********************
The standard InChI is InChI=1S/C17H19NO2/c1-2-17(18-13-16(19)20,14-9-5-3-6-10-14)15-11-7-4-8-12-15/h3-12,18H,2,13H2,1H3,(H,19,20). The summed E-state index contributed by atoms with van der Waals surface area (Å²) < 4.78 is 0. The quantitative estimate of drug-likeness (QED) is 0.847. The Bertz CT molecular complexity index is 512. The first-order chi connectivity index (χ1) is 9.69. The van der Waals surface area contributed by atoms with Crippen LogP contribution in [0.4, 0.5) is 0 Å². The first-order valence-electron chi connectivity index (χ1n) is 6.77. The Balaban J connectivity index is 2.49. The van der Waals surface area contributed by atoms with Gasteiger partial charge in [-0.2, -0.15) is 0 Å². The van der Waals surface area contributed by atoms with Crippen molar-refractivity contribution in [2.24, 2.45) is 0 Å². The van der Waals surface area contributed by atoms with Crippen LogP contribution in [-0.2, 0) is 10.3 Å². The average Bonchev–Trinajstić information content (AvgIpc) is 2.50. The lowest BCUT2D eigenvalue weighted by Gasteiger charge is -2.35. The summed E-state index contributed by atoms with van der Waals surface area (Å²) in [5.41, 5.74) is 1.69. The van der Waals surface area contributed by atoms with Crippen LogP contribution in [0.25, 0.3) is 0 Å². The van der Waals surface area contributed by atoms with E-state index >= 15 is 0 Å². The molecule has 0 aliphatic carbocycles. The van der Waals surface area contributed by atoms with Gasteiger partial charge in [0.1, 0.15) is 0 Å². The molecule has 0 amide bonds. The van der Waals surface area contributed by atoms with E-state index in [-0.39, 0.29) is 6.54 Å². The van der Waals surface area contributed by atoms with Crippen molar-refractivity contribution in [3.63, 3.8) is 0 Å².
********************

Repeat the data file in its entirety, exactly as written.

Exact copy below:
The standard InChI is InChI=1S/C17H19NO2/c1-2-17(18-13-16(19)20,14-9-5-3-6-10-14)15-11-7-4-8-12-15/h3-12,18H,2,13H2,1H3,(H,19,20). The summed E-state index contributed by atoms with van der Waals surface area (Å²) < 4.78 is 0. The quantitative estimate of drug-likeness (QED) is 0.847. The Bertz CT molecular complexity index is 512. The first-order chi connectivity index (χ1) is 9.69. The van der Waals surface area contributed by atoms with Crippen LogP contribution in [0.4, 0.5) is 0 Å². The first-order valence-electron chi connectivity index (χ1n) is 6.77. The Balaban J connectivity index is 2.49. The van der Waals surface area contributed by atoms with Gasteiger partial charge in [-0.2, -0.15) is 0 Å². The van der Waals surface area contributed by atoms with Crippen molar-refractivity contribution in [2.24, 2.45) is 0 Å². The van der Waals surface area contributed by atoms with Crippen LogP contribution in [-0.2, 0) is 10.3 Å². The average Bonchev–Trinajstić information content (AvgIpc) is 2.50. The lowest BCUT2D eigenvalue weighted by Gasteiger charge is -2.35. The summed E-state index contributed by atoms with van der Waals surface area (Å²) in [5.41, 5.74) is 1.69. The van der Waals surface area contributed by atoms with Crippen LogP contribution in [0.25, 0.3) is 0 Å². The van der Waals surface area contributed by atoms with E-state index >= 15 is 0 Å². The molecule has 0 aliphatic carbocycles. The van der Waals surface area contributed by atoms with Gasteiger partial charge in [0.1, 0.15) is 0 Å². The molecule has 0 amide bonds. The van der Waals surface area contributed by atoms with E-state index in [-0.39, 0.29) is 6.54 Å². The van der Waals surface area contributed by atoms with Crippen molar-refractivity contribution in [3.63, 3.8) is 0 Å².